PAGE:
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Updated: September 20, 2013 13:11 IST

Exquisite artistry

Pushpa Chari
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Kalamkari piece done in snakes and ladders format. Photo: K. Pichumani
The Hindu Kalamkari piece done in snakes and ladders format. Photo: K. Pichumani

Aesthetic Kalamkari work is on view at the Government Museum.

Master artisan and Kalamkari painter, Jonalagadda Lakshmaiah, who literally revived Kalamkari single-handedly in the 1950s and ’60s, and whose legendary compositions hang in the Victoria and Albert Museum, believed that Kalamkari was a name given by foreign artists and that its true name was Eyuthuvalia in Tamil, Chandavi in Urdu and Chandni in Farsi.

Kalamkari has come to define the art done by pointed bamboo kalam or pen that outlines the stories, while a thicker kalam fills in the colours to give its narratives life. History has it that the Qutub Shahi rulers of Golconda introduced Persian motifs to the traditional painter’s repertoire, to decorate the attire of the nobleman and aristocracy of the court. This probably marks the beginnings of Machilipatnam Kalamkari that was originally a hand painted cloth featuring Persian motifs and which later morphed into block printed fabric.

While Machilipatnam Kalamkari flourished under the nawabs of the Deccan and caught the fancy of the East India Company traders with its Persian inspired roses, brilliant birds of paradise and tree of life imagery, Kalahasti Kalamkari reached its golden period under the Vijaynagar rulers. Beautifully crafted panels narrating the exploits of gods and goddesses and tales from the epics and Puranas decorated palace and temple alike. Kalamkari also began to decorate lifestyle products such as board games and sports during this time leaving its imprint aesthetically and in the moral values it espoused.

A 19th century ‘paramapadam’ or dice set depicting a snakes and ladders game in the language of Kalamkari art is on view as ‘Display of the Fortnight’ at the Government Museum, Egmore. Done in the snakes and ladders format, the piece features fearsome but artistically done snakes and ladders with the many tiny squares depicting human faces in typical head gear, rishis, tigers, lions, birds, palm trees and flowers as well as legends in the Telugu script. The kalam lines are delicately done in typical colours of red and black and bordered with Kalamkari motifs.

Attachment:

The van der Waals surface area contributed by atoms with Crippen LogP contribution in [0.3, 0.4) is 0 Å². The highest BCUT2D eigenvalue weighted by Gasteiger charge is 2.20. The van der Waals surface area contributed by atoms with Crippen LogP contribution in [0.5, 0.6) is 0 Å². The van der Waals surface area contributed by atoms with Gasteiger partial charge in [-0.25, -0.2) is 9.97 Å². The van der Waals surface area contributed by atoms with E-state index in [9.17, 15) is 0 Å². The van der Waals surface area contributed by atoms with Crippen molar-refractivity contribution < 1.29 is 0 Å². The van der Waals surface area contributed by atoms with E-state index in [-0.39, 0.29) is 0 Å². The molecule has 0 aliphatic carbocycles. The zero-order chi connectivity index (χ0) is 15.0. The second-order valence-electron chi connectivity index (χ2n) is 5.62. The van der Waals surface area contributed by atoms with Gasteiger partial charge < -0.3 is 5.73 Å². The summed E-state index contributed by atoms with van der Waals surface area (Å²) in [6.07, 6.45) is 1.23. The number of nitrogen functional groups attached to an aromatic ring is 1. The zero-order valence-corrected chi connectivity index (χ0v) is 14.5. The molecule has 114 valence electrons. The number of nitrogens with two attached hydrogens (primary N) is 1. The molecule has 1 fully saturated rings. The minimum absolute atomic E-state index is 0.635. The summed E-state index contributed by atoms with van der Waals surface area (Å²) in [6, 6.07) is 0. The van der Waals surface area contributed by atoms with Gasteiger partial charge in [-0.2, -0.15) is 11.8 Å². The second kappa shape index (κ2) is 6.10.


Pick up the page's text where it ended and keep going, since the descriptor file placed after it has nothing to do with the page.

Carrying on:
The game is also known as ‘parama pada sopanam’ meaning ‘steps to the highest place.’ It is believed that the game was symbolic of man’s endeavour through life to reach the highest plane with the ladders representing virtues and the snakes depicting vices. Done in vegetable colours, the exhibit is a wonderfully evocative piece in its aesthetics, as a piece of Kalamkari and as social history.

The process of creating a Kalamkari piece remains unchanged. It begins with the unbleached cloth being dipped in a solution of myrobalan and buffalo milk to form an insoluble material, which clings firmly to the fibres of the cloth. This is followed by drawing the outlines of the art work with kalam dipped in a 15-day solution of iron filings and jaggery. Natural colours such as indigo, alum and madder are now filled in, the cloth dried and the piece washed in the running waters of Swarnamukhi river. The Kalamkari piece is now ready - a collage of mythology, religion, history, geography, stroke work and the intense dedication of the artist.

The ‘Display of the Fortnight’ will be on view at Govt. Museum, Egmore, till September 22.

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